Then after a while your house explodes?
So what happens to the warm air then. I am an expert on this, as long ago I was not allowed to smoke, in the first place, and absolutely not in my room.
But smoking near to an open window especially when it was could outside meant that the worm and smoky air went out when the cold air came in. The cold air comes in low and the worm goes out high.
Kids learn fast.
Pictures or it didn't happen.
Ground source heat pump
Unfortunately salesmen tend to gloss over the downsides. A heat pump producing hot water is 300% less efficient that one producing heat at 35 degrees C. A ground source heat pump will produce a COP of 5:1, which means 1 unit of leccy produces 5 units of heat sourced from the ground coils. (Cheap rate tariff 10:1)
To re jig the house to use a temperature of 35 degrees rather than the CH temperatures of 65-80 degrees, means new heat exchangers usually under the floor, so the cost becomes very expensive.
If you rely on an existing radiator system, the heat pump will run at apalling COP levels and thus not save either the money or CO2.
Unfortunately the system needs so be fitted to new builds, or where a major renovation is needed
The other problem is that the computer in a ground source heat pump is so complex it could probably land a probe on Mars. If it goes wrong you'll be looking at a *very* large bill to replace it, and that's if the company is still in business. Plumb in a Clearview* stove and burn scrap wood, the only smoke you'll see is when you light it, it actually converts everything to gas** and is better to watch than a TV.
Up here in dampland people are rushing to get wind turbines. A friend has just sunk £40,000 into one and it has self destructed twice already. The chances of the supplier going bust before the guarantee runs out are quite high. Low tech. is sometimes better.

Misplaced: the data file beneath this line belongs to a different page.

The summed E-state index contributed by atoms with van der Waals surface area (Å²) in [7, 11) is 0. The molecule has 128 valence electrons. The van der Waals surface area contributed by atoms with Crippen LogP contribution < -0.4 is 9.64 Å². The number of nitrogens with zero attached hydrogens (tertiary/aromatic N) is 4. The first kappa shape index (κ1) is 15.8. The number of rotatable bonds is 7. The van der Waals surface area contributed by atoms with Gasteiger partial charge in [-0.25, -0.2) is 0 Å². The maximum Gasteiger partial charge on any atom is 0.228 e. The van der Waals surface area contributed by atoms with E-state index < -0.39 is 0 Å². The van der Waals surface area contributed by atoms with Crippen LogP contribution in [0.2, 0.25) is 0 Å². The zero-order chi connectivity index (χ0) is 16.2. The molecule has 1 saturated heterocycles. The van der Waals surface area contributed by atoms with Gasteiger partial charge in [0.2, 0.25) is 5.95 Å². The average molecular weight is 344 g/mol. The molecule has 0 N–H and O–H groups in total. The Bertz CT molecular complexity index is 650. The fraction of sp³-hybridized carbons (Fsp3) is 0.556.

*I don't have any connection to them but I'm hoping to buy one soon. (expensive!) Both my neighbours have them.
**yes I know that's how all combustion works but this burns at extreme efficiency.
lol that's a great forum name :)
"low tech is better"
I remember many of them there windmills being used in the middle ages, holland, the wild west... So there's not much lower tech than that! I'd argue "less moving parts is better"; PV is pretty hitech but reliable (inverters.. less so).
I had hoped that the Clearview was going to be a 21st Century high tech. stove. I stopped on the first page of their website when I could see nothing that would have looked modern in 1950! Were the problems of high efficiency wood burning solved that long ago? Even if they were, I'd still like something that looks modern. Any suggestions?
Sorry if I come over as anonymous. This page says I'm logged in, but still told I can only have a V mask.
I can't see the one I fancied on their web-site. It was the wide model with only one door, a back boiler and just flat topped. But here's some advice if you want a "modern" look. Never buy one with curved glass, the children will throw something and it will smash and cost loads to replace (£500 in one case)